My nephews and niece came to watch the competition and they got to ride Jet around the warm-up arena. He was so good with kids.    




This is me and Jet's last photo together. 


This may be the hardest loss I've ever experienced because it was so unexpected. Last night was really tough. My neighbor buried Jet first thing this morning. I was worried that scavengers might bother Jet's body before we could get it underground, but Skokie stood near him all night. The only trauma to Jet was the ear that Skokie had pulled on, trying revive his friend.  

Y'all hug your critters tonight. You just don't know what might happen tomorrow.

That is sad news Nan! Sorry for your loss, but glad you did get a last ride with him and there was no suffering.


RE: He was one of the Greats... - Charlie Horse - 07-27-2018

Oh wow.  Thursday afternoon I had to put down Sagan, a 30 year old TB/QH mix that had belonged to my late friend Cactus Dan.  He was 30 and with a little help from the vet and some donations from Dan's old friends for his expensive vitamins and supliments, I got him through last year's mild winter.  Lately he'd been losing weight and muscle to the point he had a hard time getting up off of the ground.  So the time had come and he spent his last hours out in the pasture, normally off limits to the horses due to the drought.  I had the vet put him down and buried him in the horse field.  At least it was his time and not something so random...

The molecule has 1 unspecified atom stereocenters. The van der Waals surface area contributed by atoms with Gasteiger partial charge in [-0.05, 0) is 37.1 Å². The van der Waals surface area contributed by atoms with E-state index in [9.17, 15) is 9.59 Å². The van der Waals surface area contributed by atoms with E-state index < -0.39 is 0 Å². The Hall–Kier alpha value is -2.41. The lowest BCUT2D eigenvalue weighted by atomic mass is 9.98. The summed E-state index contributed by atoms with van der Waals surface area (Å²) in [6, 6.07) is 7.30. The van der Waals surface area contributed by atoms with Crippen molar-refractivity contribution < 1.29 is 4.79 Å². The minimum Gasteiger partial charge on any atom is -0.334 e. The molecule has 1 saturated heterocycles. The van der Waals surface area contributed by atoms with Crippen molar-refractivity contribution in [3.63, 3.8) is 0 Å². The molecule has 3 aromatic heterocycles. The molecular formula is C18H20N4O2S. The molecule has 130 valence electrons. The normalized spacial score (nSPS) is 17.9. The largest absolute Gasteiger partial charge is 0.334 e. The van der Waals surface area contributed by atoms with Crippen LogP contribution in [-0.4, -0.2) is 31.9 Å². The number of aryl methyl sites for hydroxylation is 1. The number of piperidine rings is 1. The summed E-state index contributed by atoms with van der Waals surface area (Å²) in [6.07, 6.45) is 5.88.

A lightning strike!  Wow, such bad luck for you guys.  I worry about the horses when there is nearby lightning but I never really expect it to happen!  Just when you thought some nice rain was going to make all the critters happy, too.  I saw some lightning across the valley yesterday and was pondering the odds of Sagan getting struck an hour before he was going to be put down.  I probably need to start wearing a tinfoil hat or something...

You know, I remember someone did a PBS nature series about some wild horses in Colorado and if I recall, half the herd got zapped by lightning all at once.

I hope you can cheer yourself up a little with the thought of perhaps providing a new home for a hopeful young colt.  Looking for the next one is the one thing that really helps me out when I lose one.


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RE: He was one of the Greats... - Sanhestar - 07-27-2018

this is such an unexpected tragedy. One can prepare with illness or age but the accidental deaths are hard to bear.

Take care!


RE: He was one of the Greats... - Taffy - 07-27-2018

Oh, Nan. What a tragic and unexpected loss. May the memories of the good times you two had together help you through this tough time. Hugs.


RE: He was one of the Greats... - Saph - 07-28-2018

I am so sorry Nan...you gave him such a good life. Sending you hugs, and may the memories be a blessing to you.


RE: He was one of the Greats... - Nanno - 07-28-2018

Thanks you guys. Herb, I'm sorry about Sagan. You did the right thing. He had a lot of good years.